How To Survive An Audit

By Randall Orser | Business Income Taxes , Personal Income Tax

Old fashioned audit report written in feather on parchment. TNBusinesses do not only have to audit financial records these days. You can audit every facet of the business and the processes used by employees for a variety of reasons. Whatever the reason, an external party coming in to audit your business can be quite a nerve-racking experience for the business manager.

Many businesses need to comply with industry specific legislation and audits are one way of tracking that compliance. You may need to demonstrate compliance with security, occupational health and safety, or union regulations. Prospective customers and current customers can initiate audits to see if your business meets their needs.

Auditors will have certain criteria or benchmarks for your company to meet, and will compare your business standards to these criteria. If your business does not meet the criteria, the auditor will issue a non-conformance notice and will give your business a deadline to fix the problem.

Non-conformance in some audits can lead to a loss of licence, legal fines, or legal action taken against the company, and loss of customers. You could even find that your business has to shut down due to non-conformances in an audit, depending on the severity of the non-conformance, and the importance of the audit.

Preparation is the Key to Surviving the Audit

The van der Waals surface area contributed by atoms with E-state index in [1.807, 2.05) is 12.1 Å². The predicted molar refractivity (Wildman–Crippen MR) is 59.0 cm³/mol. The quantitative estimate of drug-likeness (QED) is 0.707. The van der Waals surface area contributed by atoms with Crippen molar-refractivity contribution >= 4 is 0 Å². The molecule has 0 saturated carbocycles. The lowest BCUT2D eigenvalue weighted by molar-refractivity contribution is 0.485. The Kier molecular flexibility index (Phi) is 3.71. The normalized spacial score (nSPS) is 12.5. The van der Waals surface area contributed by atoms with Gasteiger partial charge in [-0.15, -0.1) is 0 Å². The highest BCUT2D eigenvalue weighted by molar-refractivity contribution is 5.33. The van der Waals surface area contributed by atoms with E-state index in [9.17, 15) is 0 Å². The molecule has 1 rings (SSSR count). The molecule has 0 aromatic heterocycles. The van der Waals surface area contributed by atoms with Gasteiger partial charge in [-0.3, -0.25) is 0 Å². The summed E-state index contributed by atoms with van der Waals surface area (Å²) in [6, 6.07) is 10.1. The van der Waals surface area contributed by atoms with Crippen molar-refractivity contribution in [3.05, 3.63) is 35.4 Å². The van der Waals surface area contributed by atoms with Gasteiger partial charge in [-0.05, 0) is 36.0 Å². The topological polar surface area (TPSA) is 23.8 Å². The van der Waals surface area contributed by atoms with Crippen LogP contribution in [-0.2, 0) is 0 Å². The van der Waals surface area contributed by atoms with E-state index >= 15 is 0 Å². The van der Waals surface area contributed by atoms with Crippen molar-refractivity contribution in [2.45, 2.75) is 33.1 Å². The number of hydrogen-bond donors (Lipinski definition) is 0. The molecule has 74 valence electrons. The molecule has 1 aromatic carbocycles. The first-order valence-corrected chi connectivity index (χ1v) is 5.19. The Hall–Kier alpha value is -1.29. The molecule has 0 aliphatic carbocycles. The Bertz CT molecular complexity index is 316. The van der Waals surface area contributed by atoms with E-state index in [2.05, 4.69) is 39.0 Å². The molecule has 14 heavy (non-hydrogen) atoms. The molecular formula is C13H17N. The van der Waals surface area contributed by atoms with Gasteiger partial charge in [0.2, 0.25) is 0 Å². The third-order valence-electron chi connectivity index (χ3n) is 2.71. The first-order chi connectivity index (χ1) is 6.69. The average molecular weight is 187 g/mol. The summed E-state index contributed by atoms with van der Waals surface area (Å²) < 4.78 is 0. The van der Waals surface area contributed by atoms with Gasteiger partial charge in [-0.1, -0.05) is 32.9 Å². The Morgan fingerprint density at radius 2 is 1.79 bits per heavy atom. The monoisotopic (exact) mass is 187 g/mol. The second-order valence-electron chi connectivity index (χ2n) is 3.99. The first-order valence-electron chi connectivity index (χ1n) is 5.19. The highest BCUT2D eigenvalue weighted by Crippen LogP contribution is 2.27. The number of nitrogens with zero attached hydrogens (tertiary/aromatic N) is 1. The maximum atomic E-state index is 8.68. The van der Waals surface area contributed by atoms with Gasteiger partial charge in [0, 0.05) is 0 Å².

Spending time preparing for the audit before the external auditor arrives will save much time and headaches during the audit. Know what the perimeters and scope of the audit are. Although auditors may not provide the criteria unless asked, all auditors have specific criteria or benchmarks against which to audit the business.

If the audit is required to demonstrate legal compliance, the guidelines for the audit should be available from the government department undertaking the audit. Check each area in the audit and make sure your business is compliant before the auditor arrives. Get out the appropriate files and reports to have on hand to show the auditor your compliance when needed.

Internal Audits Help You to Keep Track

If you have an external compliance audit every two years, you should hold smaller audits in between yourself. These internal audits will enable you to pick up errors and to fix the procedures to match the external compliance requirements well before the external auditor arrives.

You can reduce preparation time prior to the audit by completing small audits internally, as part normal procedure. Audits, whether internal or external, give you the opportunity to see whether your business procedures are efficient, helpful, compliant, and if staff are following procedures correctly.

Review Procedures against the Benchmarks to Ensure Compliance

Review your current business procedures against the legal and external benchmarks or standards expected. Make sure that if your employees are following your procedures, you will automatically be compliant with the audit requirements.

Discipline Employees for Not Complying with Procedure

If your internal audits or other checks show that certain employees do not comply with the procedure, you may need to instigate further training and even disciplinary action, as required. Enforce your business procedures, so that employees are used to complying with the requirements and you will not worry that individuals will let your business down during the external audit.

Say as Little as Possible During the Audit